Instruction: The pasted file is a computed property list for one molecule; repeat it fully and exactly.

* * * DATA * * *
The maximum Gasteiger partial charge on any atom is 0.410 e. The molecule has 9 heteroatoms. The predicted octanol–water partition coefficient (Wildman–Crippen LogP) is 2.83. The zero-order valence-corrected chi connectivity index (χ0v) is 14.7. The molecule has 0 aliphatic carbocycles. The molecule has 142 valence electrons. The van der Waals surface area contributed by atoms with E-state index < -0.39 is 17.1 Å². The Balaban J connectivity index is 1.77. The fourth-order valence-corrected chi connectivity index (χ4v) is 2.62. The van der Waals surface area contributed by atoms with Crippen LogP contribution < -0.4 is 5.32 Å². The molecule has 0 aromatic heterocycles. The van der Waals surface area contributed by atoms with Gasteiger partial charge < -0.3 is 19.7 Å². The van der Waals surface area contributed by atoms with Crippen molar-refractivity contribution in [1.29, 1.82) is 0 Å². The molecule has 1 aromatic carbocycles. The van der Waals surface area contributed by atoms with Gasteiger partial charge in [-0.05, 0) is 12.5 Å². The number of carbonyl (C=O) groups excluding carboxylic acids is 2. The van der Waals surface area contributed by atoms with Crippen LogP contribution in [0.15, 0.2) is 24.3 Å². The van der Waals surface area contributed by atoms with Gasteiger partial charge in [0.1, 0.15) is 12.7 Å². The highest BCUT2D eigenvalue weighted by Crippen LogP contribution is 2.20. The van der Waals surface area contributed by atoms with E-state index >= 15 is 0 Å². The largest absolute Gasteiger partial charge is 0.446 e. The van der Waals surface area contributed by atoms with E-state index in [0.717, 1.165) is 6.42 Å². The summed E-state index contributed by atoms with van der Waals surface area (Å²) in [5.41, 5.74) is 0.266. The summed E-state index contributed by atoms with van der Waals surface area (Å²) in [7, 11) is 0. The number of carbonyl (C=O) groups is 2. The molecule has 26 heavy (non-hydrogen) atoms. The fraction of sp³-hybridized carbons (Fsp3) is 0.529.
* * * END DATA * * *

The maximum Gasteiger partial charge on any atom is 0.410 e. The molecule has 9 heteroatoms. The predicted octanol–water partition coefficient (Wildman–Crippen LogP) is 2.83. The zero-order valence-corrected chi connectivity index (χ0v) is 14.7. The molecule has 0 aliphatic carbocycles. The molecule has 142 valence electrons. The van der Waals surface area contributed by atoms with E-state index < -0.39 is 17.1 Å². The Balaban J connectivity index is 1.77. The fourth-order valence-corrected chi connectivity index (χ4v) is 2.62. The van der Waals surface area contributed by atoms with Crippen LogP contribution < -0.4 is 5.32 Å². The molecule has 0 aromatic heterocycles. The van der Waals surface area contributed by atoms with Gasteiger partial charge < -0.3 is 19.7 Å². The van der Waals surface area contributed by atoms with Crippen molar-refractivity contribution in [1.29, 1.82) is 0 Å². The molecule has 1 aromatic carbocycles. The van der Waals surface area contributed by atoms with Gasteiger partial charge in [-0.05, 0) is 12.5 Å². The number of carbonyl (C=O) groups excluding carboxylic acids is 2. The van der Waals surface area contributed by atoms with Crippen LogP contribution in [0.15, 0.2) is 24.3 Å². The van der Waals surface area contributed by atoms with Gasteiger partial charge in [0.1, 0.15) is 12.7 Å². The highest BCUT2D eigenvalue weighted by Crippen LogP contribution is 2.20. The van der Waals surface area contributed by atoms with E-state index >= 15 is 0 Å². The largest absolute Gasteiger partial charge is 0.446 e. The van der Waals surface area contributed by atoms with E-state index in [0.717, 1.165) is 6.42 Å². The summed E-state index contributed by atoms with van der Waals surface area (Å²) in [5.41, 5.74) is 0.266. The summed E-state index contributed by atoms with van der Waals surface area (Å²) in [7, 11) is 0. The number of carbonyl (C=O) groups is 2. The molecule has 26 heavy (non-hydrogen) atoms. The fraction of sp³-hybridized carbons (Fsp3) is 0.529.